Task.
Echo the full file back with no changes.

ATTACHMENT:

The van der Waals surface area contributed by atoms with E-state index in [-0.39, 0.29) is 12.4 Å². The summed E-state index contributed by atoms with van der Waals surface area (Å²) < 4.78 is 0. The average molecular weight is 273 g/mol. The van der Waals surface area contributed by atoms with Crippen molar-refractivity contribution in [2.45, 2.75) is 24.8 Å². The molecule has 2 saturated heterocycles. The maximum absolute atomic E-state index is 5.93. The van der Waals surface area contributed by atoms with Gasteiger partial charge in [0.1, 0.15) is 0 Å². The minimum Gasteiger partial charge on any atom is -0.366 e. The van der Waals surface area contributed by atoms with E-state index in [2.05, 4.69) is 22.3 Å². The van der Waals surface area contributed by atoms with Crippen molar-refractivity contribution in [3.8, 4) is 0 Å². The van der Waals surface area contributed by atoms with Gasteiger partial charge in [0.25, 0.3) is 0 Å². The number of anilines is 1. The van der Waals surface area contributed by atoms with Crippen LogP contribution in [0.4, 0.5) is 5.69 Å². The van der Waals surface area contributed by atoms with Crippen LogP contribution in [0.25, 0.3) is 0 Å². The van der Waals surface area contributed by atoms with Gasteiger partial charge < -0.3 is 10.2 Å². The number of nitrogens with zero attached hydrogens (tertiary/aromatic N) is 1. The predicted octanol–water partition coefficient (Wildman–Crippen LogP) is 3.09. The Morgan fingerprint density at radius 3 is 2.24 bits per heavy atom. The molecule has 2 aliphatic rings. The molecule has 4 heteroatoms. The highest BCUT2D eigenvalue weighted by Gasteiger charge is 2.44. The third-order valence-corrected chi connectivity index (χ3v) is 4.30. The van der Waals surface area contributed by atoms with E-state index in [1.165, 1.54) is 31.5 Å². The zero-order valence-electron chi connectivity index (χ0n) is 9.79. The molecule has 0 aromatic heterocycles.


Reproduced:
The van der Waals surface area contributed by atoms with E-state index in [-0.39, 0.29) is 12.4 Å². The summed E-state index contributed by atoms with van der Waals surface area (Å²) < 4.78 is 0. The average molecular weight is 273 g/mol. The van der Waals surface area contributed by atoms with Crippen molar-refractivity contribution in [2.45, 2.75) is 24.8 Å². The molecule has 2 saturated heterocycles. The maximum absolute atomic E-state index is 5.93. The van der Waals surface area contributed by atoms with Gasteiger partial charge in [0.1, 0.15) is 0 Å². The minimum Gasteiger partial charge on any atom is -0.366 e. The van der Waals surface area contributed by atoms with E-state index in [2.05, 4.69) is 22.3 Å². The van der Waals surface area contributed by atoms with Crippen molar-refractivity contribution in [3.8, 4) is 0 Å². The van der Waals surface area contributed by atoms with Gasteiger partial charge in [0.25, 0.3) is 0 Å². The number of anilines is 1. The van der Waals surface area contributed by atoms with Crippen LogP contribution in [0.4, 0.5) is 5.69 Å². The van der Waals surface area contributed by atoms with Crippen LogP contribution in [0.25, 0.3) is 0 Å². The van der Waals surface area contributed by atoms with Gasteiger partial charge < -0.3 is 10.2 Å². The number of nitrogens with zero attached hydrogens (tertiary/aromatic N) is 1. The predicted octanol–water partition coefficient (Wildman–Crippen LogP) is 3.09. The Morgan fingerprint density at radius 3 is 2.24 bits per heavy atom. The molecule has 2 aliphatic rings. The molecule has 4 heteroatoms. The highest BCUT2D eigenvalue weighted by Gasteiger charge is 2.44. The third-order valence-corrected chi connectivity index (χ3v) is 4.30. The van der Waals surface area contributed by atoms with E-state index in [1.165, 1.54) is 31.5 Å². The zero-order valence-electron chi connectivity index (χ0n) is 9.79. The molecule has 0 aromatic heterocycles.